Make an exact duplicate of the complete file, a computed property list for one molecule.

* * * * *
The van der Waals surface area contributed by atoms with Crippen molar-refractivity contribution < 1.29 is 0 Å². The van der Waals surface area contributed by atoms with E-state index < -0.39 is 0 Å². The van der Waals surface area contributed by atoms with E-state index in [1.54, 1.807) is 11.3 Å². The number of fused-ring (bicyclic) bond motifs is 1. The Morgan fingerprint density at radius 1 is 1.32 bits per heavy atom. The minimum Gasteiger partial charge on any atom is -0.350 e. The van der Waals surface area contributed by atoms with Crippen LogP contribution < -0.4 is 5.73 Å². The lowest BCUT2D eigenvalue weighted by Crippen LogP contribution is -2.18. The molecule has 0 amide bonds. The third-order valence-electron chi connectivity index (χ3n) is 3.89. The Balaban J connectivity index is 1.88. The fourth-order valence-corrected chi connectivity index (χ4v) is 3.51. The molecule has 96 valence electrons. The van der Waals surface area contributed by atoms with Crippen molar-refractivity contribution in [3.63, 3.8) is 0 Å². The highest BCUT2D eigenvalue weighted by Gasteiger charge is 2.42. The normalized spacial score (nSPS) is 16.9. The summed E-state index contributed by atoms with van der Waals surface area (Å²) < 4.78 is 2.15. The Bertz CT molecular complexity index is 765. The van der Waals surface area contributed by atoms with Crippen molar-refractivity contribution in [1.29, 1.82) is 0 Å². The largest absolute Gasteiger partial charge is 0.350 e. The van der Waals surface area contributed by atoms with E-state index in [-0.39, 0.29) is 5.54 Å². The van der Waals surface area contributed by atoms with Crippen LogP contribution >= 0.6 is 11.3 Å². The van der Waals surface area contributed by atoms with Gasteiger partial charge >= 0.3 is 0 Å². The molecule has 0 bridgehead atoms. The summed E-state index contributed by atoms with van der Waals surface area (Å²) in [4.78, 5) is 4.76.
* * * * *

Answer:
The van der Waals surface area contributed by atoms with Crippen molar-refractivity contribution < 1.29 is 0 Å². The van der Waals surface area contributed by atoms with E-state index < -0.39 is 0 Å². The van der Waals surface area contributed by atoms with E-state index in [1.54, 1.807) is 11.3 Å². The number of fused-ring (bicyclic) bond motifs is 1. The Morgan fingerprint density at radius 1 is 1.32 bits per heavy atom. The minimum Gasteiger partial charge on any atom is -0.350 e. The van der Waals surface area contributed by atoms with Crippen LogP contribution < -0.4 is 5.73 Å². The lowest BCUT2D eigenvalue weighted by Crippen LogP contribution is -2.18. The molecule has 0 amide bonds. The third-order valence-electron chi connectivity index (χ3n) is 3.89. The Balaban J connectivity index is 1.88. The fourth-order valence-corrected chi connectivity index (χ4v) is 3.51. The molecule has 96 valence electrons. The van der Waals surface area contributed by atoms with Crippen molar-refractivity contribution in [3.63, 3.8) is 0 Å². The highest BCUT2D eigenvalue weighted by Gasteiger charge is 2.42. The normalized spacial score (nSPS) is 16.9. The summed E-state index contributed by atoms with van der Waals surface area (Å²) < 4.78 is 2.15. The Bertz CT molecular complexity index is 765. The van der Waals surface area contributed by atoms with Crippen molar-refractivity contribution in [1.29, 1.82) is 0 Å². The largest absolute Gasteiger partial charge is 0.350 e. The van der Waals surface area contributed by atoms with E-state index in [-0.39, 0.29) is 5.54 Å². The van der Waals surface area contributed by atoms with Crippen LogP contribution >= 0.6 is 11.3 Å². The van der Waals surface area contributed by atoms with Gasteiger partial charge >= 0.3 is 0 Å². The molecule has 0 bridgehead atoms. The summed E-state index contributed by atoms with van der Waals surface area (Å²) in [4.78, 5) is 4.76.